This is what being said about Cats, and it's a common myth!
We are also told to Keep the antifreeze away from cats and dogs because it's so sweet it's irresistible.
Both things are not true. Cats are indifferent to carbs, but humans can't taste most carbs either except for simple sugars or when they are cross linked with proteins. That's why we cook.
I do not know what foods taste sweet to cats, but I DO know they can taste sweet.
Cats like tunu do the aroma, and it's probably NOT even perceived on their tongue.
This is extremely obvious by Feline behavior. Fish is aromatic and a scent cats love.
Cats Dont prefer the flavor, that's another myth. They are indifferent to it. Given a choice most cats will refuse to eat tuna, but will bury themselves in the packing water! They will eat almost anything the tuna water touches.
If you want to see like sweet, offer a dollop of whip cream, wait 3 seconds and watch their face light up in surprise. They are also lactose intolerant
Most cats don't prefer the taste of tuna. These researchers haven't observed well. They like the aroma. Most cats will drink the water and spurn most of the meat.sassylassy1313 said:Well, then there's something wrong with my cat. She doesn't like seafood much unless it's mixed with chicken. Even then it can be iffy. Tuna itself, alone or mixed-- she won't touch it with a 10' paw! Of course, when she's stressed, she also licks plastic and tries to eat paper packing tape, cardboard and styrofoam. Weird kitty. I don't believe she was socialized. Not very affectionate (but getting better), but I know she loves me and I her! I wouldn't change her for anything. Ok, maybe I'd change the pica because it could end up hurting her-- or worse... and that would kill me! Take good care all!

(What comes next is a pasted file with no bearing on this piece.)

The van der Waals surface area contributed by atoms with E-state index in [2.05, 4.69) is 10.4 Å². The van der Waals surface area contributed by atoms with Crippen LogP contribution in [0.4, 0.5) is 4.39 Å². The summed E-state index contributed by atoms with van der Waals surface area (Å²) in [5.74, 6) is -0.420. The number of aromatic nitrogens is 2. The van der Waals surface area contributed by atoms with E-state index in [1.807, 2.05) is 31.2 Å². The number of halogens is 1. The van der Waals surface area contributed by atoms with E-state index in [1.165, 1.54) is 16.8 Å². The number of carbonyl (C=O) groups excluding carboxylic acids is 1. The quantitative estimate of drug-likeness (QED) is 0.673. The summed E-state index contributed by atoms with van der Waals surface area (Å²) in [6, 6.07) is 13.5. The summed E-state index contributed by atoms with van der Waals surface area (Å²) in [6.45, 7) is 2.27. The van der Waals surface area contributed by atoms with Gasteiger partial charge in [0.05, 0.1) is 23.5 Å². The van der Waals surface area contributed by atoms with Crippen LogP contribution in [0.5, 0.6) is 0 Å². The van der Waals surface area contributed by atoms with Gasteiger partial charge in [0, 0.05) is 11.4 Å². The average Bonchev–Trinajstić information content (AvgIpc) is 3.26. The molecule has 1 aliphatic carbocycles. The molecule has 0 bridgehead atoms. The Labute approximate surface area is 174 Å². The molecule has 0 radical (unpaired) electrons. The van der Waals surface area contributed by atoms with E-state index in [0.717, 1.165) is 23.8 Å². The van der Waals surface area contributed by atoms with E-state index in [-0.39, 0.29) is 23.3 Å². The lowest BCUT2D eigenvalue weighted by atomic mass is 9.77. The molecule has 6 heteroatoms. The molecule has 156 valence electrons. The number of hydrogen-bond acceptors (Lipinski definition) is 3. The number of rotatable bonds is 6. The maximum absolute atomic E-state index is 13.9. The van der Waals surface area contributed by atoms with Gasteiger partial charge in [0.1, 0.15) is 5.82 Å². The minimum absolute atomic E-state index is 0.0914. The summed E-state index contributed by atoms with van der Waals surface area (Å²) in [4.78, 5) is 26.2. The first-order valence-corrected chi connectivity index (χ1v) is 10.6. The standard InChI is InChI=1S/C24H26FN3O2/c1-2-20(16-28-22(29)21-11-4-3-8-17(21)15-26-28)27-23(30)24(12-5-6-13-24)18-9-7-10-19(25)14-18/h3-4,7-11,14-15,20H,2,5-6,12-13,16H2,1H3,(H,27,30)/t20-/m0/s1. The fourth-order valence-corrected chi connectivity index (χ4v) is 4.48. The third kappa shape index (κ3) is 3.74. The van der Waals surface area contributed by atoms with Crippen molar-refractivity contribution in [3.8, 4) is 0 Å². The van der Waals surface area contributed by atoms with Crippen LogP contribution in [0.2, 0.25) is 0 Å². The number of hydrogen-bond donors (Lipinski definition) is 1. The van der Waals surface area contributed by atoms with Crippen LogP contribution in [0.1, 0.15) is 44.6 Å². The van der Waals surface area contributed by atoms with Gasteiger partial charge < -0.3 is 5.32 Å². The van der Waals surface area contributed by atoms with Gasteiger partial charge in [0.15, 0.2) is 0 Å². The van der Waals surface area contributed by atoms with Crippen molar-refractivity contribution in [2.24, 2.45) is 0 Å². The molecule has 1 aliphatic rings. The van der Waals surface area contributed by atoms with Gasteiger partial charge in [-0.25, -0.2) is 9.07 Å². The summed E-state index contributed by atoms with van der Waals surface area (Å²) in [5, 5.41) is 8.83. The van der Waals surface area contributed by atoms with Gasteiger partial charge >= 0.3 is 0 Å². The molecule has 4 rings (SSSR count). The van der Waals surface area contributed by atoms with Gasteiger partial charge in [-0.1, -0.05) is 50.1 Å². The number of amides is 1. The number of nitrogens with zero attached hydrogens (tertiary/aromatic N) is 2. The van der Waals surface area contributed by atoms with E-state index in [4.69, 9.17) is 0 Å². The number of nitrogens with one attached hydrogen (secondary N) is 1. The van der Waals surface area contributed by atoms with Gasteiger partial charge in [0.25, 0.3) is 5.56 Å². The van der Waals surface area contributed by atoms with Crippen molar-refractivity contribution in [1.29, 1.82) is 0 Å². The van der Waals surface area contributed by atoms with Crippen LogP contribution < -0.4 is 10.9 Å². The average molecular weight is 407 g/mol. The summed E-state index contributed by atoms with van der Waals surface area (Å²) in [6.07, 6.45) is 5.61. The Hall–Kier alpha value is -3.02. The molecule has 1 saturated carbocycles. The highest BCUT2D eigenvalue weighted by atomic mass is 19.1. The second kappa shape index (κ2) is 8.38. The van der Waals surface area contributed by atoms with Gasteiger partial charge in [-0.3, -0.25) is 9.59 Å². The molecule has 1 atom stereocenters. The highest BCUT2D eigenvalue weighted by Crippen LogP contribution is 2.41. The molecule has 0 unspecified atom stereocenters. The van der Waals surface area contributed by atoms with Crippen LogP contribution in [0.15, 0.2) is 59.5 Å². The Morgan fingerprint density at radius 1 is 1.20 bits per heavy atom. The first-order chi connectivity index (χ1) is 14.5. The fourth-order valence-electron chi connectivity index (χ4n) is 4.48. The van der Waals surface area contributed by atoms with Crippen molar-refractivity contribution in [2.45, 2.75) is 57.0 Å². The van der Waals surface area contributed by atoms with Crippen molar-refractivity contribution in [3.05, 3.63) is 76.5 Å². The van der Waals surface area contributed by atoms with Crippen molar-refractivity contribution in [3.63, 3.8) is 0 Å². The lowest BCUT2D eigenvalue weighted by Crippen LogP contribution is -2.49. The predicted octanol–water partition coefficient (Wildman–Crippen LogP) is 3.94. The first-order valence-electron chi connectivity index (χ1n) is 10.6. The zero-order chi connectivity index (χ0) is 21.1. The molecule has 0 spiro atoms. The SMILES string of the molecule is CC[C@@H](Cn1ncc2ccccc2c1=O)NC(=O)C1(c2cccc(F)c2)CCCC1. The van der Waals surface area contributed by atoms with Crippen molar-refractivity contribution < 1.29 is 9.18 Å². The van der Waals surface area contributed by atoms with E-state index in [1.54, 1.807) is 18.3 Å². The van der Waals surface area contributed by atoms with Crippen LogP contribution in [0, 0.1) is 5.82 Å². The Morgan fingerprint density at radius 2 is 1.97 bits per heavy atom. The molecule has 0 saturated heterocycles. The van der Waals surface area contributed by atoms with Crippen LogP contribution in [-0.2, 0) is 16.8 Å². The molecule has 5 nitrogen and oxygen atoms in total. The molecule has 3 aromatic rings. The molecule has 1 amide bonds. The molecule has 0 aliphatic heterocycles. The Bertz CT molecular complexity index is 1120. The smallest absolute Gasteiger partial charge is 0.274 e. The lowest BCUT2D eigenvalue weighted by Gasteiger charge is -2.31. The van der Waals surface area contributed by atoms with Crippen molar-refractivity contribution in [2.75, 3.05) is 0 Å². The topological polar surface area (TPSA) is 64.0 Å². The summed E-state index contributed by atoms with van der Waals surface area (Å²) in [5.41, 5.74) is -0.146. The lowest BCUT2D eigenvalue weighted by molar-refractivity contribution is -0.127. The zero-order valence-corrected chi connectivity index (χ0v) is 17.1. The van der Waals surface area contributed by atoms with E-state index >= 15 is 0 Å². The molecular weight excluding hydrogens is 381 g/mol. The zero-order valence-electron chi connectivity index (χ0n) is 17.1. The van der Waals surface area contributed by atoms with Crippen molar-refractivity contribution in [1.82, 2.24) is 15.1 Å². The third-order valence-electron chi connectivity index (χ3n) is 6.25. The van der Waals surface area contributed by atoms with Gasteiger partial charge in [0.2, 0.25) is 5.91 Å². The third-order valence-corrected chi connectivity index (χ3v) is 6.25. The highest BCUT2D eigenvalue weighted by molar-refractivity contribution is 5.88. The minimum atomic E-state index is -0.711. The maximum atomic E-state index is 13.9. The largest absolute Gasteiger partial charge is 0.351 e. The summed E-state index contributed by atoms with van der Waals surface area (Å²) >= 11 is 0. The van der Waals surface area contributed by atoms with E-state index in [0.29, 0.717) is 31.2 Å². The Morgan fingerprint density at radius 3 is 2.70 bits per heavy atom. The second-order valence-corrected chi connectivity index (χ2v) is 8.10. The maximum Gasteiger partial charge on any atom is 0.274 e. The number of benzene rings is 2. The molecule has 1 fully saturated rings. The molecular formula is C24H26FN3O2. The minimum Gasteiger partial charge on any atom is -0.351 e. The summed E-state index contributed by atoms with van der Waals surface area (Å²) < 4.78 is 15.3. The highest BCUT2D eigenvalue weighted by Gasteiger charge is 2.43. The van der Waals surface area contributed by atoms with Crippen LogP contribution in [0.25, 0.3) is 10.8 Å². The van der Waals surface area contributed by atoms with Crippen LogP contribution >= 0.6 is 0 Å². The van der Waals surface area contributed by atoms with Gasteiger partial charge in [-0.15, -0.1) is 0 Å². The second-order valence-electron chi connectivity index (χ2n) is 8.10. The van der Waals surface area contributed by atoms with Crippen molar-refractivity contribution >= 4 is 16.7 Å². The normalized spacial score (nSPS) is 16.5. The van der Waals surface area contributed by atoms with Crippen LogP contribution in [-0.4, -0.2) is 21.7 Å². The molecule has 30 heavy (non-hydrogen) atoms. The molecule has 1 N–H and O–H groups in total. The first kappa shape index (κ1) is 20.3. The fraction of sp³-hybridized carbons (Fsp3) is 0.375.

~Spread love, not hate! Hate has never solved anything.~
Well this does line up with how my cats go crazy for tuna. Their favorite is fresh ahi but they also love the canned stuff even though I've never given them any. It's the smell, for sure. I wouldn't want to give them the amount of salt that is in most canned tuna, but a little sushi grade ahi, eaten fresh as a treat is something they have on occasion.Reply
I've had cats who seemed like they could taste sugar, not something like sweetened cream (also has fat so it's not a good example). I had one in particular who would beg for caramels that were made from nothing but sugar, and once even tore into a sugar bag to eat the contents. That was nothing but pure, white, granulated sugar, which by this logic should not have been interesting to a cat. I have asked vets about it and finally got the response that maybe some cats do have the capacity to test sweetness. I would guess that could be the case in some individuals, perhaps similar to the way some humans have stronger bitterness receptors than others.